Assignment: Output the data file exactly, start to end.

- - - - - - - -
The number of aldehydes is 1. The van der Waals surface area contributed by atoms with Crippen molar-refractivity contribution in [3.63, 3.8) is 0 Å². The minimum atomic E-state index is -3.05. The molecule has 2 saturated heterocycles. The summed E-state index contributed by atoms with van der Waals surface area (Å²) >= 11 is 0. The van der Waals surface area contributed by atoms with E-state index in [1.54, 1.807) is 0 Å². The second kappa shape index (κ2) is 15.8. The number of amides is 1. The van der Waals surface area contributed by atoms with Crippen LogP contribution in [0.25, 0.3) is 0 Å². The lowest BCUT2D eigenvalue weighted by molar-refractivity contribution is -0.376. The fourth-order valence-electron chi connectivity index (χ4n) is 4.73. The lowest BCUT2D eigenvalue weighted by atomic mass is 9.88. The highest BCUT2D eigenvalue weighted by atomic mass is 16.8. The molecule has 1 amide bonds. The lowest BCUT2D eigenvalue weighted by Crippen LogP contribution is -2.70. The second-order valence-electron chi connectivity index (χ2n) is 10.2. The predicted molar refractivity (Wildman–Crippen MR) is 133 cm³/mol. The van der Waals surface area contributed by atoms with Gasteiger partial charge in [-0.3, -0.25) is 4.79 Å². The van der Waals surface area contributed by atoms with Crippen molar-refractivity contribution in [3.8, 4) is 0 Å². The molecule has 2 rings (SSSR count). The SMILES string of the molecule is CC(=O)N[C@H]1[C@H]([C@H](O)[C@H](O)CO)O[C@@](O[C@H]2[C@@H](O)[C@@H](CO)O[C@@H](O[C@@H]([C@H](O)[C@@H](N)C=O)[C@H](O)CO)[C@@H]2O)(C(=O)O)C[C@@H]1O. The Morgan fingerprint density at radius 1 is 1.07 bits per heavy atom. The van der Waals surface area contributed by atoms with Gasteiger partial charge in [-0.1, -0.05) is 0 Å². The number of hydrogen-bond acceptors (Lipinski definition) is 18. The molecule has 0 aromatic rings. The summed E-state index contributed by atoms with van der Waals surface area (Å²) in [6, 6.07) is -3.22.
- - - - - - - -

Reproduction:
The number of aldehydes is 1. The van der Waals surface area contributed by atoms with Crippen molar-refractivity contribution in [3.63, 3.8) is 0 Å². The minimum atomic E-state index is -3.05. The molecule has 2 saturated heterocycles. The summed E-state index contributed by atoms with van der Waals surface area (Å²) >= 11 is 0. The van der Waals surface area contributed by atoms with E-state index in [1.54, 1.807) is 0 Å². The second kappa shape index (κ2) is 15.8. The number of amides is 1. The van der Waals surface area contributed by atoms with Crippen LogP contribution in [0.25, 0.3) is 0 Å². The lowest BCUT2D eigenvalue weighted by molar-refractivity contribution is -0.376. The fourth-order valence-electron chi connectivity index (χ4n) is 4.73. The lowest BCUT2D eigenvalue weighted by atomic mass is 9.88. The highest BCUT2D eigenvalue weighted by atomic mass is 16.8. The molecule has 1 amide bonds. The lowest BCUT2D eigenvalue weighted by Crippen LogP contribution is -2.70. The second-order valence-electron chi connectivity index (χ2n) is 10.2. The predicted molar refractivity (Wildman–Crippen MR) is 133 cm³/mol. The van der Waals surface area contributed by atoms with Gasteiger partial charge in [-0.3, -0.25) is 4.79 Å². The van der Waals surface area contributed by atoms with Crippen molar-refractivity contribution in [3.8, 4) is 0 Å². The molecule has 2 rings (SSSR count). The SMILES string of the molecule is CC(=O)N[C@H]1[C@H]([C@H](O)[C@H](O)CO)O[C@@](O[C@H]2[C@@H](O)[C@@H](CO)O[C@@H](O[C@@H]([C@H](O)[C@@H](N)C=O)[C@H](O)CO)[C@@H]2O)(C(=O)O)C[C@@H]1O. The Morgan fingerprint density at radius 1 is 1.07 bits per heavy atom. The van der Waals surface area contributed by atoms with Gasteiger partial charge in [-0.1, -0.05) is 0 Å². The number of hydrogen-bond acceptors (Lipinski definition) is 18. The molecule has 0 aromatic rings. The summed E-state index contributed by atoms with van der Waals surface area (Å²) in [6, 6.07) is -3.22.